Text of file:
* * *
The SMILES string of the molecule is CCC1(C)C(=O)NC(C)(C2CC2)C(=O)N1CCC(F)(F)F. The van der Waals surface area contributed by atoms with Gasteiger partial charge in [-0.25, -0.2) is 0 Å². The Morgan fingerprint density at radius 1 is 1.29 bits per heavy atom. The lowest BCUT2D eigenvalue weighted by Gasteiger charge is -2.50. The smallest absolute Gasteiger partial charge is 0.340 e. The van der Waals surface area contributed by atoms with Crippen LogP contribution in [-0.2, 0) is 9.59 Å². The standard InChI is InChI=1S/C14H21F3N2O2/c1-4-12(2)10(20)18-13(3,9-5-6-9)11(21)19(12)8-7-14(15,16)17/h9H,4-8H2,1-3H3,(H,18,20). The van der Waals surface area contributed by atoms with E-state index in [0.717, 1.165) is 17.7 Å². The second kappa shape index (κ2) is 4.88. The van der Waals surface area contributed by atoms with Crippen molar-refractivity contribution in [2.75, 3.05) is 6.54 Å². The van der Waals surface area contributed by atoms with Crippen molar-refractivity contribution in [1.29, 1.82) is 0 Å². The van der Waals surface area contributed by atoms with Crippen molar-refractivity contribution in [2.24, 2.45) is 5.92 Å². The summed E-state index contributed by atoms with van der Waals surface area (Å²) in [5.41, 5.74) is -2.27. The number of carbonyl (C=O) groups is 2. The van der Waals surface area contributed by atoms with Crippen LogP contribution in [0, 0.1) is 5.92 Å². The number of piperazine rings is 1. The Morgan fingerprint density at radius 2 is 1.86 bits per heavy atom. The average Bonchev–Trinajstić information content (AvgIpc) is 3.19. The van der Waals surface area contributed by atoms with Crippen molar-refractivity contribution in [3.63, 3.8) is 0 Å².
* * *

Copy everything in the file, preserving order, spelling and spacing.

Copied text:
The SMILES string of the molecule is CCC1(C)C(=O)NC(C)(C2CC2)C(=O)N1CCC(F)(F)F. The van der Waals surface area contributed by atoms with Gasteiger partial charge in [-0.25, -0.2) is 0 Å². The Morgan fingerprint density at radius 1 is 1.29 bits per heavy atom. The lowest BCUT2D eigenvalue weighted by Gasteiger charge is -2.50. The smallest absolute Gasteiger partial charge is 0.340 e. The van der Waals surface area contributed by atoms with Crippen LogP contribution in [-0.2, 0) is 9.59 Å². The standard InChI is InChI=1S/C14H21F3N2O2/c1-4-12(2)10(20)18-13(3,9-5-6-9)11(21)19(12)8-7-14(15,16)17/h9H,4-8H2,1-3H3,(H,18,20). The van der Waals surface area contributed by atoms with E-state index in [0.717, 1.165) is 17.7 Å². The second kappa shape index (κ2) is 4.88. The van der Waals surface area contributed by atoms with Crippen molar-refractivity contribution in [2.75, 3.05) is 6.54 Å². The van der Waals surface area contributed by atoms with Crippen molar-refractivity contribution in [1.29, 1.82) is 0 Å². The van der Waals surface area contributed by atoms with Crippen molar-refractivity contribution in [2.24, 2.45) is 5.92 Å². The summed E-state index contributed by atoms with van der Waals surface area (Å²) in [5.41, 5.74) is -2.27. The number of carbonyl (C=O) groups is 2. The van der Waals surface area contributed by atoms with Crippen LogP contribution in [0, 0.1) is 5.92 Å². The number of piperazine rings is 1. The Morgan fingerprint density at radius 2 is 1.86 bits per heavy atom. The average Bonchev–Trinajstić information content (AvgIpc) is 3.19. The van der Waals surface area contributed by atoms with Crippen molar-refractivity contribution in [3.63, 3.8) is 0 Å².